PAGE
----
CVLT Nation Interviews Alex Poole (Skáphe/Chaos Moon)

What strikes me about Chaos Moon is how you have embraced melody but paint over it with harsher sounds; as opposed to Skáphe, where the music draws the listener’s mind into a never-ending black pit. Can you describe the different creative spaces you go to when writing for Chaos Moon or Skáphe?
The more I think about this question, the more I feel that I don’t get to choose. Meaning, my subconscious swings me in whatever direction it wants. Sometimes I’ll sit down with my guitar with intent to write, lets say, a Chaos Moon track. It will, more often than not, turn into something completely different. I let myself run free, whatever becomes of it gets sorted into its appropriate project.
If someone said you could only have one piece of vinyl, which record would you keep and why?
 
This is an amazingly difficult question to answer. I don’t think there is one piece of music that could be placed on that sort of pedestal. I think I’d end up hating whatever I had chosen. It would be best to have nothing and learn to deal with that.
  Photo by Kevin Moser // H.V .  // Kassandra Carmona
Did you face any struggles or creative battles when you were creating Eschaton Mémoire? Would you say this was the most personal record you have ever been a part of?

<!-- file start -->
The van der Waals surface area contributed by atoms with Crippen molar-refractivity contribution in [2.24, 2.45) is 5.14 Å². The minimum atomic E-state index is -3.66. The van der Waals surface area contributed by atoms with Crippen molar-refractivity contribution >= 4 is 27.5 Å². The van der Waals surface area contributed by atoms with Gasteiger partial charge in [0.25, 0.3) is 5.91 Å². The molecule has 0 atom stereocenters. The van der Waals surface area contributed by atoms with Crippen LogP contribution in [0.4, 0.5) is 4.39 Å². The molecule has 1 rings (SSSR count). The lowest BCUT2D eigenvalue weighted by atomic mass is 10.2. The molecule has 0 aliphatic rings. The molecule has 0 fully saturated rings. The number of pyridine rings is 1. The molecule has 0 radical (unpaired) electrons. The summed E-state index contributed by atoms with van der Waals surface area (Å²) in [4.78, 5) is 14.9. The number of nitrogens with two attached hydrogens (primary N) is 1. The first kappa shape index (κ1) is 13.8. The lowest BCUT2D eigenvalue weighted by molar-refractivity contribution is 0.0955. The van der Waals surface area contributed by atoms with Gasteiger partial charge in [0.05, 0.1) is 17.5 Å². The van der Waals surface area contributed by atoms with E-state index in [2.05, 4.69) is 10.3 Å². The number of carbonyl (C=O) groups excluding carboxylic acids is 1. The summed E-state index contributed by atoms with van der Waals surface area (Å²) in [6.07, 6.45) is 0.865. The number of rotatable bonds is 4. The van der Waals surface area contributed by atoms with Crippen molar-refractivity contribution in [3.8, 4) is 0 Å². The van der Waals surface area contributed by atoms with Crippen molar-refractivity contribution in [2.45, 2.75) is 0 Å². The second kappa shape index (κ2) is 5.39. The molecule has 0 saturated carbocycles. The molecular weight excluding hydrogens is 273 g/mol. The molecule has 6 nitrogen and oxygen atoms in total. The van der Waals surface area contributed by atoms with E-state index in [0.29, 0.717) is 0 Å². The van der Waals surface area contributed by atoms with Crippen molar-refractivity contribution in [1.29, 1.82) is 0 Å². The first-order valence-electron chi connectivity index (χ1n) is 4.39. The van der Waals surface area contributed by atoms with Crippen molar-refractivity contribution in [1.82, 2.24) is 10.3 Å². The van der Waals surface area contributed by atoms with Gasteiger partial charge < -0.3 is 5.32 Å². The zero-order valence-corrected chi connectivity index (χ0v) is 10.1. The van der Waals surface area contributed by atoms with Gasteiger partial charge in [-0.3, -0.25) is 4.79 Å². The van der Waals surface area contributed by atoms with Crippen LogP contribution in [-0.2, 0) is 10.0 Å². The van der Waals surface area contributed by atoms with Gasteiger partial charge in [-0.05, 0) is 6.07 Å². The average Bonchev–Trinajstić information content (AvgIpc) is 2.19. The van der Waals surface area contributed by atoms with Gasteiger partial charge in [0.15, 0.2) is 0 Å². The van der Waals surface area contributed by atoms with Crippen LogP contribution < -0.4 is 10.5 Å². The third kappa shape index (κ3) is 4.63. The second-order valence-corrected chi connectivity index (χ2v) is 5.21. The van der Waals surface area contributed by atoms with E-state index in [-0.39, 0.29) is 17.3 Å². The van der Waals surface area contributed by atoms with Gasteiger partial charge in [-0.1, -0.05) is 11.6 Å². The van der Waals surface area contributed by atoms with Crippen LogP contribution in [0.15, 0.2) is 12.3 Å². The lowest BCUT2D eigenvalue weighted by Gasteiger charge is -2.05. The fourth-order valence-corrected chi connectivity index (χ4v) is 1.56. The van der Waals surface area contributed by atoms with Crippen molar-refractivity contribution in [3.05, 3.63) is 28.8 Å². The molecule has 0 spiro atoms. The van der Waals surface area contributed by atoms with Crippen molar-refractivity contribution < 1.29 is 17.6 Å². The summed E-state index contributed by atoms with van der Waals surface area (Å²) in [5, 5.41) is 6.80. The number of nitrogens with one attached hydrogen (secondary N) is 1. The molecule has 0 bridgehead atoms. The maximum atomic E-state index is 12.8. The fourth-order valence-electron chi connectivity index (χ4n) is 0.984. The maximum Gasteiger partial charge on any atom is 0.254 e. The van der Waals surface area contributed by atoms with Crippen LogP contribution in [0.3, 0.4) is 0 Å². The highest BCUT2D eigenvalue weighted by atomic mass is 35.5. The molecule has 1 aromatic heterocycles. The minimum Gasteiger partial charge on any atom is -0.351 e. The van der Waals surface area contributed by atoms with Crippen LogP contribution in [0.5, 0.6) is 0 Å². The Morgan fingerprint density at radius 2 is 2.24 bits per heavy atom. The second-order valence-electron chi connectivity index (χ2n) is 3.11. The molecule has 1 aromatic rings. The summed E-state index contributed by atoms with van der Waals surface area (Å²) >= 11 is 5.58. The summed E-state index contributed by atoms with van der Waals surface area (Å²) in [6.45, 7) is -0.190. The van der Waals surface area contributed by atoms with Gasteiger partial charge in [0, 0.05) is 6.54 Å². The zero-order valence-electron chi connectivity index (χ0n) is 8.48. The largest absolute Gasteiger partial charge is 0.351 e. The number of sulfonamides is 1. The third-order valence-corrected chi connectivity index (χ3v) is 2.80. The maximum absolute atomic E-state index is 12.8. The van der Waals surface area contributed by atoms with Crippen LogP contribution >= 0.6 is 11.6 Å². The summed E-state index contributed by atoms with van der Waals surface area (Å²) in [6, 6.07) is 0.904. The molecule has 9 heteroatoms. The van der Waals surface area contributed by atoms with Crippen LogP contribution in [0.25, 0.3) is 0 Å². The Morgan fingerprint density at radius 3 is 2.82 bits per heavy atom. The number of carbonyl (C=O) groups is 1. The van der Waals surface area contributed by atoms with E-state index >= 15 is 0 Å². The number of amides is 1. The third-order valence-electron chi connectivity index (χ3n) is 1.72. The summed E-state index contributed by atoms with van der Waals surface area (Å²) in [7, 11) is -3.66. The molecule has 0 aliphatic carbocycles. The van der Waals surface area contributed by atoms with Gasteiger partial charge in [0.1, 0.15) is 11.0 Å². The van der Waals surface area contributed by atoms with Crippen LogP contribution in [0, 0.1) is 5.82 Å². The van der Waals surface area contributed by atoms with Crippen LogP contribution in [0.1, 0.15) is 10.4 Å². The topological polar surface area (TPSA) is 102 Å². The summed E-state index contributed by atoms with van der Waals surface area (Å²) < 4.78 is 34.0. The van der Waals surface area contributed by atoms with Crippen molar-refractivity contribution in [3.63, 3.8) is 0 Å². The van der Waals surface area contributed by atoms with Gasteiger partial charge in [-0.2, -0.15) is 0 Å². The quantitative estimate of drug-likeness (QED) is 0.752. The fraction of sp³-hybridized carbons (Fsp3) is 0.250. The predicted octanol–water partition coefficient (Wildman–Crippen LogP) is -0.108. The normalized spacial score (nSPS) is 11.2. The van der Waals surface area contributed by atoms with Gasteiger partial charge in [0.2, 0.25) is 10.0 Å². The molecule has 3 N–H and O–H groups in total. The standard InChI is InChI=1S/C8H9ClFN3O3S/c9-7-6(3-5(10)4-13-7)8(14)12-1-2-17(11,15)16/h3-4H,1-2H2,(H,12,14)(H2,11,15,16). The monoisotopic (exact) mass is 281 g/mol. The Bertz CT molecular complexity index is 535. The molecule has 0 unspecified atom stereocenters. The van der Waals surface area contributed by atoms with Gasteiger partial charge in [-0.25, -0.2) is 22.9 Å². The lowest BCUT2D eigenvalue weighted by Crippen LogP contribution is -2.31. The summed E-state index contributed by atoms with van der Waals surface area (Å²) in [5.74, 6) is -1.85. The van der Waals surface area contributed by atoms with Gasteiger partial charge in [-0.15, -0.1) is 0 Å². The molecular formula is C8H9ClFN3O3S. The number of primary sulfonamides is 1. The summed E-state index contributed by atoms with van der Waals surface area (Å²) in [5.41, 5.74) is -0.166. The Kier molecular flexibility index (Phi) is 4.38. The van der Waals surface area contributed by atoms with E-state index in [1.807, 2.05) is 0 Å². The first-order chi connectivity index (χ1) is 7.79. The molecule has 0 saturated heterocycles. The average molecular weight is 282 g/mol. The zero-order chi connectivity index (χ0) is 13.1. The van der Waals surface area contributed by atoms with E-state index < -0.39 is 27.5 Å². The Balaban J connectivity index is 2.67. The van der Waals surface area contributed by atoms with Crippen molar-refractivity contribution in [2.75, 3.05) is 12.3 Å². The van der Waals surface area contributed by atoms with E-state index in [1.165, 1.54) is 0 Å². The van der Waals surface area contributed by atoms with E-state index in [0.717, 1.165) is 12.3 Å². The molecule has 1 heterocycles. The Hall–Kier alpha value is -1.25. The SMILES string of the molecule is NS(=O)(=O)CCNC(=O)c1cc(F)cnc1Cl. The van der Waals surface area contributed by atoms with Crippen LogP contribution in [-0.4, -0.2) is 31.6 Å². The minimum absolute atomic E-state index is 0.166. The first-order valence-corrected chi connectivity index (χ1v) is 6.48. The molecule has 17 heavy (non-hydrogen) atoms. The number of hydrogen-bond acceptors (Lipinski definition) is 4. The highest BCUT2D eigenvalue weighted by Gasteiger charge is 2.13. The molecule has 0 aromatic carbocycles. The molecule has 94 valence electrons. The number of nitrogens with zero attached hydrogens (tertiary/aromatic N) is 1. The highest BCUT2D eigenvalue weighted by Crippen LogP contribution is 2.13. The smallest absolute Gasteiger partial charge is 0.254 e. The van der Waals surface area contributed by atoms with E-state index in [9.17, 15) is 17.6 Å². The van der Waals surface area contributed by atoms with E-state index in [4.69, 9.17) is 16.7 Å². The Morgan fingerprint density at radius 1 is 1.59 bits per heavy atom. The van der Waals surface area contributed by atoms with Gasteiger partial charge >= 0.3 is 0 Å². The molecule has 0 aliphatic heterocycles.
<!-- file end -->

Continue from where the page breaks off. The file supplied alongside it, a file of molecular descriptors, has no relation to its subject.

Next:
Eschaton Mémoire was the most difficult album to finish in my years of writing. It wasn’t difficult to write, but retaining the lasting satisfaction or sense that we achieved what we wanted was difficult to capture. The first version of EM was completed in 2014-ish, but was more of a wild assortment of styles and ideas with little cohesion. Guitars, bass, and vocals were committed before I went in and re-wrote several of the riffs, but kept the gist of each song in tact. This second version was completely recorded, mixed, mastered, and submitted to the label for pressing. I was very unhappy with the final product, but attributed it to burn-out.
Steve (Blackburn, the other guitarist) and I started demoing ideas for a proposed split after we submitted V2. It was instantly much better than V2 of the full length, even just as rough unworked demo tracks with a drum machine. I completed the first demo track, which later became Eschaton Memoire II, and decided that V2 wouldn’t do the band any good. Both Steve and I wrote the rest of the album very quickly, we were on the exact same page. I don’t think anyone can tell who wrote what, it’s all very seamless.
This record, like all others, is of equal importance to me. These are bookmarks. I think this particular bookmark is a bit more focused and refined, but mean no more or no less than anything else.

Did Jef Whitehead listen to the music before he manifested such an insanely awesome cover?
I passed the concept off to him during V2 of the album, I never sent him anything else. I believe he did hear the track “Noema,” which is from that scrapped version, on the PDM III compilation Fallen Empire put out, but I can’t remember if that was before or after the artwork was finished. He did an amazing job, I explained what we wanted and he recreated it as if he peered into my mind.
How did you find yourself in collaboration with humans from Iceland?